We tend not to make programmes about artists; we commission artists to make programmes about us. In other words, we ask artists (in the broad sense, i.e. singers, dancers, photographers etc. too) to author the films. And we don’t want to focus inwards on the arts world itself (profile of a dancer; documentary about putting on a play; survey of Renaissance painting), but to look outwards at the world - to take on subjects and themes that might appeal to a peak-time audience.
Our most successful arts programmes see artists tackle a subject, story or setting that might otherwise be commissioned as a 9pm or 10pm documentary series, but open up it up in a new way through their work. We want to take on challenging contemporary issues and immerse ourselves in fascinating places. See Grayson Perry’s recent series Rites of Passage which looked at how we mark key moments in our lives – birth, death and coming of age - or Akram Khan’s The Curry House Kid which looked at the immigrant experience and his experience of racism.
We want to immerse artists in exciting places and worlds – we would love access to places and people we don’t normally get to see. For instance, Lemn Sissay spent time creating poetry with children in care in Coventry for Superkids: Breaking Away from Care. Our Artist in Residence series featured Rachel McLean in a shopping centre, Bryony Kimmings in a sex clinic and Tai Shan Schierenberg in a football club. We want to push boundaries, break taboos and tackle challenging subjects in new ways. See 100 Vaginas.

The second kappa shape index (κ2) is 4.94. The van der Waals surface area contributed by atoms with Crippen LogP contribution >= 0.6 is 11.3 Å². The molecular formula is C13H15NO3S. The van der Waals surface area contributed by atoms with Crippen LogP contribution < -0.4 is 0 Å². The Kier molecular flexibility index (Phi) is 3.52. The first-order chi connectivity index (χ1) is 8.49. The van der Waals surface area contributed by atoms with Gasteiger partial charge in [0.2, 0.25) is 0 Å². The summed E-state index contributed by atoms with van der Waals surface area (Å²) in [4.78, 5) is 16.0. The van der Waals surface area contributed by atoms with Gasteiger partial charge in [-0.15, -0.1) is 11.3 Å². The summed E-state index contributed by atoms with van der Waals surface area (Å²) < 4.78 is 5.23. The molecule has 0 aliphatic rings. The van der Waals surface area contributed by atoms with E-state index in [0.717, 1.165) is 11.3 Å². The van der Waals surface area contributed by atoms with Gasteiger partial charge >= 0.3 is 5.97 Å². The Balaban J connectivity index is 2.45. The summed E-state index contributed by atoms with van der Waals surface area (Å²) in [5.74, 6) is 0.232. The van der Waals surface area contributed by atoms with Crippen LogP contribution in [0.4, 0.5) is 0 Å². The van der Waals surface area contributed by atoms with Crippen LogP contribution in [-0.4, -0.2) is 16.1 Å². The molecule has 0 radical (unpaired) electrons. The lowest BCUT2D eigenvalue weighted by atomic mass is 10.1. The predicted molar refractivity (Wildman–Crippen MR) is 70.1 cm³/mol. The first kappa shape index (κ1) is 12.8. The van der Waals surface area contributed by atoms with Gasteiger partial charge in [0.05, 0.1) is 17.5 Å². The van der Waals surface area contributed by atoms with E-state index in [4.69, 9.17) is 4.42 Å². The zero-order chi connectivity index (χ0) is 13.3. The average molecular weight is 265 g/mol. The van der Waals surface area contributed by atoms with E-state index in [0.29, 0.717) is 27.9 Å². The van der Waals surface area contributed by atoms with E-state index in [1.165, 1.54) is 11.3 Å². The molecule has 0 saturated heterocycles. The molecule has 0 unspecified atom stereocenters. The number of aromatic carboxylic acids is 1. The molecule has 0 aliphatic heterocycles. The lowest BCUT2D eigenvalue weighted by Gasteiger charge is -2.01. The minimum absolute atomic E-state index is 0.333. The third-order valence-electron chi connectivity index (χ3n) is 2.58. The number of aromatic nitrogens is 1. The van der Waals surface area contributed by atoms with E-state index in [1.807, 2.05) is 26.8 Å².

We are also looking for big, broad pleasurable pieces using an artistic form to tackle topical issues. Our Gay Wedding: The Musical marked the legalisation of same sex marriage. We would love you to think big and aim for the most exciting people working in arts and culture, who viewers would love to watch.
Arts programmes that jump straight into the middle of the national conversation are part of a long Channel 4 tradition - think of Penny Woolcock’s version of The Death of Klinghoffer, Jeremy Deller’s and Mike Figgis’ Battle of Orgreave, and Steve McQueen’s Hunger - and we want to continue in this vein, working with the country’s most creative, subversive and imaginative talents. Please remember the Channel’s old motto: ‘Make trouble; do it first; inspire change’. That should be truer of our arts programmes than of anything else.
We also commission c.50 short-form films from artists and other creatives every year as part of our Random Acts strand. It operates on the same principle - films by artists not about them - but can be purer and more experimental in form. More detail on the Random Acts page of this site.